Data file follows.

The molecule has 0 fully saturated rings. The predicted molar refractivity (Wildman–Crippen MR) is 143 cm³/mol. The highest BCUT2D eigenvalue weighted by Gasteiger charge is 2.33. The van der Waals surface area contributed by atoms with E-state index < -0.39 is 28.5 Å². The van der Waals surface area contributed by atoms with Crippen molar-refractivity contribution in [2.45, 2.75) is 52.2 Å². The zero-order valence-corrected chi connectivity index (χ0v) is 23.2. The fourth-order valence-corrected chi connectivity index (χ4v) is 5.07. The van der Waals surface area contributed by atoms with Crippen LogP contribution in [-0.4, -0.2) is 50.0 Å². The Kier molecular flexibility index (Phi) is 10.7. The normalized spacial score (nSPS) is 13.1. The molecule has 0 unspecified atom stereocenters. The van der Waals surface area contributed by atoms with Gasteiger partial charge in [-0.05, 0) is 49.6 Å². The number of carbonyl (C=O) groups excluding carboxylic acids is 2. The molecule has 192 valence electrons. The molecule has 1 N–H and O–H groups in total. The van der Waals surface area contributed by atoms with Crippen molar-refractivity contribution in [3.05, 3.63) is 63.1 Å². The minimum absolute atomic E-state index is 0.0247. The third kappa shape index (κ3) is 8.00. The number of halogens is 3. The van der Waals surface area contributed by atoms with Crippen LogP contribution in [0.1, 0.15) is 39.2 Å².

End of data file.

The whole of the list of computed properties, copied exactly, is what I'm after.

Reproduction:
The molecule has 0 fully saturated rings. The predicted molar refractivity (Wildman–Crippen MR) is 143 cm³/mol. The highest BCUT2D eigenvalue weighted by Gasteiger charge is 2.33. The van der Waals surface area contributed by atoms with E-state index < -0.39 is 28.5 Å². The van der Waals surface area contributed by atoms with Crippen molar-refractivity contribution in [2.45, 2.75) is 52.2 Å². The zero-order valence-corrected chi connectivity index (χ0v) is 23.2. The fourth-order valence-corrected chi connectivity index (χ4v) is 5.07. The van der Waals surface area contributed by atoms with Crippen LogP contribution in [-0.4, -0.2) is 50.0 Å². The Kier molecular flexibility index (Phi) is 10.7. The normalized spacial score (nSPS) is 13.1. The molecule has 0 unspecified atom stereocenters. The van der Waals surface area contributed by atoms with Gasteiger partial charge in [-0.05, 0) is 49.6 Å². The number of carbonyl (C=O) groups excluding carboxylic acids is 2. The molecule has 192 valence electrons. The molecule has 1 N–H and O–H groups in total. The van der Waals surface area contributed by atoms with Crippen molar-refractivity contribution in [3.05, 3.63) is 63.1 Å². The minimum absolute atomic E-state index is 0.0247. The third kappa shape index (κ3) is 8.00. The number of halogens is 3. The van der Waals surface area contributed by atoms with Crippen LogP contribution in [0.1, 0.15) is 39.2 Å².